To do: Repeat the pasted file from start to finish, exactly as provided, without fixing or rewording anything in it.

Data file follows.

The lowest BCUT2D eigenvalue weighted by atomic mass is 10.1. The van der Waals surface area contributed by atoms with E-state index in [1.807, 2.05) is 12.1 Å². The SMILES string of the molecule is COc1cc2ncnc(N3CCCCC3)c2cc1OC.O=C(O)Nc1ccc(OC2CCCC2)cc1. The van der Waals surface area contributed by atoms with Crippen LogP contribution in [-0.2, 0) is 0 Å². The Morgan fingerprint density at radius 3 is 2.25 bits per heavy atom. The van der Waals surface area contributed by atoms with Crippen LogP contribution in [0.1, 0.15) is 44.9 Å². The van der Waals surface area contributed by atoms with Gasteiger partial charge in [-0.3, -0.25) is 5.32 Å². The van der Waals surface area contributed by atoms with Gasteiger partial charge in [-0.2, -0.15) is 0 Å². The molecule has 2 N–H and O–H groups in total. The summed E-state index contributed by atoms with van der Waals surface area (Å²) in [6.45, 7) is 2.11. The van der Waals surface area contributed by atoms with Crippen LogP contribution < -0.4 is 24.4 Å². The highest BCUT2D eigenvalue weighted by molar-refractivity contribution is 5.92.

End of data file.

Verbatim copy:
The lowest BCUT2D eigenvalue weighted by atomic mass is 10.1. The van der Waals surface area contributed by atoms with E-state index in [1.807, 2.05) is 12.1 Å². The SMILES string of the molecule is COc1cc2ncnc(N3CCCCC3)c2cc1OC.O=C(O)Nc1ccc(OC2CCCC2)cc1. The van der Waals surface area contributed by atoms with Crippen LogP contribution in [-0.2, 0) is 0 Å². The Morgan fingerprint density at radius 3 is 2.25 bits per heavy atom. The van der Waals surface area contributed by atoms with Crippen LogP contribution in [0.1, 0.15) is 44.9 Å². The van der Waals surface area contributed by atoms with Gasteiger partial charge in [-0.3, -0.25) is 5.32 Å². The van der Waals surface area contributed by atoms with Gasteiger partial charge in [-0.2, -0.15) is 0 Å². The molecule has 2 N–H and O–H groups in total. The summed E-state index contributed by atoms with van der Waals surface area (Å²) in [6.45, 7) is 2.11. The van der Waals surface area contributed by atoms with Crippen LogP contribution < -0.4 is 24.4 Å². The highest BCUT2D eigenvalue weighted by molar-refractivity contribution is 5.92.